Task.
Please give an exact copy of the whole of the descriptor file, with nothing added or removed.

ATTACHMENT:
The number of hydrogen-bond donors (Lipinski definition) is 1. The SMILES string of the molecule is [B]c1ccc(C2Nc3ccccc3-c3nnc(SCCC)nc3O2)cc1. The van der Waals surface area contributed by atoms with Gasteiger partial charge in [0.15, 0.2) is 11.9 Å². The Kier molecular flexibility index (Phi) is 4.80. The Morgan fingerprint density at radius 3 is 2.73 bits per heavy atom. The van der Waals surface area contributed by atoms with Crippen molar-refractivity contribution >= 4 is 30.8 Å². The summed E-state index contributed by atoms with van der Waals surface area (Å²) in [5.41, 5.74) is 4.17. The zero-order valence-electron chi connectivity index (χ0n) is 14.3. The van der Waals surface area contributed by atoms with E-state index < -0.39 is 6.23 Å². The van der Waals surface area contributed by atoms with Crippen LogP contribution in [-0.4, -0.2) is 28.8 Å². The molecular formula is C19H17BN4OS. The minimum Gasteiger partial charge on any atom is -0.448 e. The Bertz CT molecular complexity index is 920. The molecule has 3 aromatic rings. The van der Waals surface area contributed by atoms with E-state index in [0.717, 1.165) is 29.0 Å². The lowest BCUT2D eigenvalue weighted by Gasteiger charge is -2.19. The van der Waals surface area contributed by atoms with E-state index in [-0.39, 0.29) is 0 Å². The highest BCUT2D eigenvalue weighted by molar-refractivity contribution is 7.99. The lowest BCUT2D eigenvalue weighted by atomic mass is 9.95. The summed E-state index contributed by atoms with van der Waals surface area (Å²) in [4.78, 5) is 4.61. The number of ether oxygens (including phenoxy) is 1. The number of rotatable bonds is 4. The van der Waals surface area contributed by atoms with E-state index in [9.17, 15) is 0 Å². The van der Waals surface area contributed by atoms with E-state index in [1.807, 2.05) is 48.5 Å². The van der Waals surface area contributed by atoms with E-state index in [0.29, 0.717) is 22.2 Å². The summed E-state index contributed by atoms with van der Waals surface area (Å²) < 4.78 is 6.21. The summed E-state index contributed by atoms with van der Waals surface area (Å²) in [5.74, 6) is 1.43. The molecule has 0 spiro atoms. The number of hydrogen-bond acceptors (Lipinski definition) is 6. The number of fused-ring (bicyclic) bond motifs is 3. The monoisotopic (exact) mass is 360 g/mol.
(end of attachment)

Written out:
The number of hydrogen-bond donors (Lipinski definition) is 1. The SMILES string of the molecule is [B]c1ccc(C2Nc3ccccc3-c3nnc(SCCC)nc3O2)cc1. The van der Waals surface area contributed by atoms with Gasteiger partial charge in [0.15, 0.2) is 11.9 Å². The Kier molecular flexibility index (Phi) is 4.80. The Morgan fingerprint density at radius 3 is 2.73 bits per heavy atom. The van der Waals surface area contributed by atoms with Crippen molar-refractivity contribution >= 4 is 30.8 Å². The summed E-state index contributed by atoms with van der Waals surface area (Å²) in [5.41, 5.74) is 4.17. The zero-order valence-electron chi connectivity index (χ0n) is 14.3. The van der Waals surface area contributed by atoms with E-state index < -0.39 is 6.23 Å². The van der Waals surface area contributed by atoms with Crippen LogP contribution in [-0.4, -0.2) is 28.8 Å². The molecular formula is C19H17BN4OS. The minimum Gasteiger partial charge on any atom is -0.448 e. The Bertz CT molecular complexity index is 920. The molecule has 3 aromatic rings. The van der Waals surface area contributed by atoms with E-state index in [0.717, 1.165) is 29.0 Å². The lowest BCUT2D eigenvalue weighted by Gasteiger charge is -2.19. The van der Waals surface area contributed by atoms with E-state index in [-0.39, 0.29) is 0 Å². The highest BCUT2D eigenvalue weighted by molar-refractivity contribution is 7.99. The lowest BCUT2D eigenvalue weighted by atomic mass is 9.95. The summed E-state index contributed by atoms with van der Waals surface area (Å²) in [4.78, 5) is 4.61. The number of ether oxygens (including phenoxy) is 1. The number of rotatable bonds is 4. The van der Waals surface area contributed by atoms with E-state index in [9.17, 15) is 0 Å². The van der Waals surface area contributed by atoms with E-state index in [1.807, 2.05) is 48.5 Å². The van der Waals surface area contributed by atoms with E-state index in [0.29, 0.717) is 22.2 Å². The summed E-state index contributed by atoms with van der Waals surface area (Å²) < 4.78 is 6.21. The summed E-state index contributed by atoms with van der Waals surface area (Å²) in [5.74, 6) is 1.43. The molecule has 0 spiro atoms. The number of hydrogen-bond acceptors (Lipinski definition) is 6. The number of fused-ring (bicyclic) bond motifs is 3. The monoisotopic (exact) mass is 360 g/mol.